Crofton residents asked to reconvene to approve budgets for 2000, 2001

New session scheduled after violation found in voter notification

January 12, 2000|By TaNoah Morgan | TaNoah Morgan,SUN STAFF

On the heels of an aborted attempt to bring voters to a budget vote, the Crofton Civic Association is calling residents to a meeting Jan. 24 to present for approval the fiscal 2000 and 2001 budgets, association president Gayle Sears said yesterday.

Sears was forced to schedule the new session after a Monday night meeting where residents said neighbors had not been properly notified of a pending vote on the current year's spending plan. They said they wanted to reschedule the meeting on both budgets.

Taking action on the current budget, which was not included in the mailing notifying residents of the meeting on the fiscal 2001 budget, would have violated community bylaws that require 10 days' notice before a vote, Sears told them.

It will cost the tax district about $1,000 to send out notices of the new meeting, but there could be more consequences if the civic association can't draw a quorum of 75 households.

"I'd be surprised if a quorum shows up," said John Conant, board treasurer and chairman of the finance committee. He said he interpreted residents' stand Monday as a sign "that neither the 2000 nor the 2001 [budgets] will be approved."

Others were not so pessimistic.

"I think the odds are better, but I am a little worried," said board member Richard Trunnell. "If they don't get out, we're going to take a $30,000 hit [on the 2001 budget] and that may come at the expense of having less-than-manicured common areas."

After three months during which the civic association's board wrestled with a complicated budget and county officials criticized the process, the general membership meeting lasted only 10 minutes, without presentations on either spending plan.

Although both budgets -- the 2000 plan at $925,139 and the 2001 plan at $917,042 -- were presented in a newsletter that went out to residents late last month, the board noted in the mailing that residents need only vote on the fiscal 2001 budget.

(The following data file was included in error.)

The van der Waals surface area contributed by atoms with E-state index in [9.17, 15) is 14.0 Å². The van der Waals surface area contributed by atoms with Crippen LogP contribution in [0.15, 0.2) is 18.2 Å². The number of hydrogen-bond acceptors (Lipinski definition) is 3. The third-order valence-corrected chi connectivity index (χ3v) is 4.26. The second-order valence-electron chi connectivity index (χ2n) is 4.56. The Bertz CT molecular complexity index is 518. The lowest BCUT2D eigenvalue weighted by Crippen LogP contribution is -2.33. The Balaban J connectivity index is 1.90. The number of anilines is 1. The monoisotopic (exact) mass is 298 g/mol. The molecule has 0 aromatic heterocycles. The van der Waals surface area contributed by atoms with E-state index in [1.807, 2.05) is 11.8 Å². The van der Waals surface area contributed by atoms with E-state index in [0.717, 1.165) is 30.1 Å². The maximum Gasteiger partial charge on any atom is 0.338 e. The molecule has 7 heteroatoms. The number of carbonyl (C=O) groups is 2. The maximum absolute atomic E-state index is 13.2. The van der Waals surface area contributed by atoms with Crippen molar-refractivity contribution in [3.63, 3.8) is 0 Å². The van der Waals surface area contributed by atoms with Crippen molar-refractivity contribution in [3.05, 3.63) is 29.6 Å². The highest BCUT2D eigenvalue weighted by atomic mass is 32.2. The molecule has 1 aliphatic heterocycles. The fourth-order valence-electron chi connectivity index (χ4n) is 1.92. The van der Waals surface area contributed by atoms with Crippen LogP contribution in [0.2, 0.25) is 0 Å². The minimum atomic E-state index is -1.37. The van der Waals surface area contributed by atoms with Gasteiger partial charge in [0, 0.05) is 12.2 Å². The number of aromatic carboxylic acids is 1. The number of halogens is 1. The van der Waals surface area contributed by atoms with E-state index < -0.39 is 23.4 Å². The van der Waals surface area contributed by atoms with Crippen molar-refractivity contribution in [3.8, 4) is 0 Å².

Soon after the newsletter was mailed to residents, Carolyn Kirby, special tax district coordinator for the county, sent a letter to the board saying it violated community bylaws by not allowing a vote on the 2000 budget, which was to be resubmitted to the county this month.

Sears ordered Town Manager Barbara Swann to draw up ballots for votes on both budgets, but the board never met to approve spending for the extra notifications to be sent to the community's 2,700 homes.

"There is no clear statement that says there will be a vote on the 2000 budget," Sears told more than 100 residents who gathered in the Crofton Elementary School cafeteria Monday. "The county is watching us very closely as to how we resubmit this 2000 budget."

Community members had approved a $600,849 budget for fiscal 2000 last January, but the county ordered the civic association to resubmit the plan because it did not show about $295,000 held in reserve.

Failure to achieve a quorum at the meeting in two weeks would constitute rejection of both budgets, and expenditures in both plans would have to be reduced to $600,849 -- the last budget amount approved by residents -- according to community bylaws, Kirby said.

That would force the board to find $30,000 in unused funds from this year's spending plan to pay for a maintenance truck it has purchased and a police cruiser it planned to buy.

The 2001 budget would take a $38,000 cut, most of which would come from the maintenance portion of the plan, board members said. Sears said the board will meet Monday to discuss possible cuts in case not enough people show, or residents vote no.

The final budgets must be submitted to the county by Jan. 31, according to county regulations.

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